Undesirable Implications Of Disclosing Individual Genetic Results To Research Participants, Leslie Meltzer Henry Jan 2006

Undesirable Implications Of Disclosing Individual Genetic Results To Research Participants, Leslie Meltzer Henry

Faculty Scholarship

The bioethics and legal community are divided over whether investigators who conduct biomedical research are ethically and/or legally obligated to disclose incidental genetic findings to research participants. This paper argues that the justification for disclosure rests on the mistaken view that principles of beneficence, respect, reciprocity, and/or justice require researchers to offer participants individual genetic results. Whereas these principles and others obligate physicians to share individually relevant results with patients with whom they share a fiduciary relationship in the clinical care setting, they do not similarly obligate investigators to share such information with participants in the research setting ...


Revisiting The Legal Link Between Genetics And Crime, Deborah W. Denno Jan 2006

Revisiting The Legal Link Between Genetics And Crime, Deborah W. Denno

Faculty Scholarship

Unwarranted constraints on the admissibility of genetics evidence in death penalty cases can undercut some defendants' efforts to fight their executions. For example, genetics evidence can help validate some traditionally accepted mitigating factors (such as certain psychiatric or behavioral disorders) that can otherwise be difficult for defendants to prove. By imposing unreasonable limitations on genetics arguments, the criminal justice system may be undermining the very principles and progressive thinking the cap on genetics evidence was originally intended to achieve. Part II of this article briefly reviews the facts and legal arguments in Mobley v. State. Part III addresses the primary ...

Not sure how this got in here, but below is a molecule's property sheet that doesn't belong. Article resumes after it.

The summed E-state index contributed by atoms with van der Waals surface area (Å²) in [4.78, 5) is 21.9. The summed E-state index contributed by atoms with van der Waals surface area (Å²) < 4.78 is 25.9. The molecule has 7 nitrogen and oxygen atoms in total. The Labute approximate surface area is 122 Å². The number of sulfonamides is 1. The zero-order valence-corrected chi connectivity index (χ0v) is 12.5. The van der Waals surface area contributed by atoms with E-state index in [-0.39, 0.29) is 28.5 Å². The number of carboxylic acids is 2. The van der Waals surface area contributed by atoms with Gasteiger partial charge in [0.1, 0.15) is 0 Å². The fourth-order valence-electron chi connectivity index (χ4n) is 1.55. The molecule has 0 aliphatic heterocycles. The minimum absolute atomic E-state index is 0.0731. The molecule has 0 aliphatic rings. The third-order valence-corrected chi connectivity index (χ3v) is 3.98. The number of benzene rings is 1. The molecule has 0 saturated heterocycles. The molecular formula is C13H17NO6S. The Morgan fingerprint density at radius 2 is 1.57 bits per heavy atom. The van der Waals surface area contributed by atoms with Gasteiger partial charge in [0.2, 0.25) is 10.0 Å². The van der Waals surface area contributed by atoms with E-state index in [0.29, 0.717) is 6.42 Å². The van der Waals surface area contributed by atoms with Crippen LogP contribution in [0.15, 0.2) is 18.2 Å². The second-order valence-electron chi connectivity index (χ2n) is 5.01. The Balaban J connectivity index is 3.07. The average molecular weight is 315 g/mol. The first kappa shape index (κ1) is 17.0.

Behavioural Genetics In Criminal Cases: Past, Present And Future, Nita A. Farahany, William Bernet Jan 2006

Behavioural Genetics In Criminal Cases: Past, Present And Future, Nita A. Farahany, William Bernet

Faculty Scholarship

Researchers studying human behavioral genetics have made significant scientific progress in enhancing our understanding of the relative contributions of genetics and the environment in observed variations in human behavior. Quickly outpacing the advances in the science are its applications in the criminal justice system. Already, human behavioral genetics research has been introduced in the U.S. criminal justice system, and its use will only become more prevalent. This essay discusses the recent historical use of behavioral genetics in criminal cases, recent advances in two gene variants of particular interest in the criminal law, MAOA and SLC6A4, the recent expert testimony ...


When Should Judges Admit Or Compel Genetic Tests?, Diane E. Hoffmann, Karen H. Rothenberg Oct 2005

When Should Judges Admit Or Compel Genetic Tests?, Diane E. Hoffmann, Karen H. Rothenberg

Faculty Scholarship

No abstract provided.


Navigating Uncharted Waters: Intellectual Property Rights Surrounding Genomics Research & Development Information, Lawrence M. Sung Jan 2003

Navigating Uncharted Waters: Intellectual Property Rights Surrounding Genomics Research & Development Information, Lawrence M. Sung

Faculty Scholarship

No abstract provided.


What Makes Genetic Discrimination Exceptional?, Deborah Hellman Jan 2003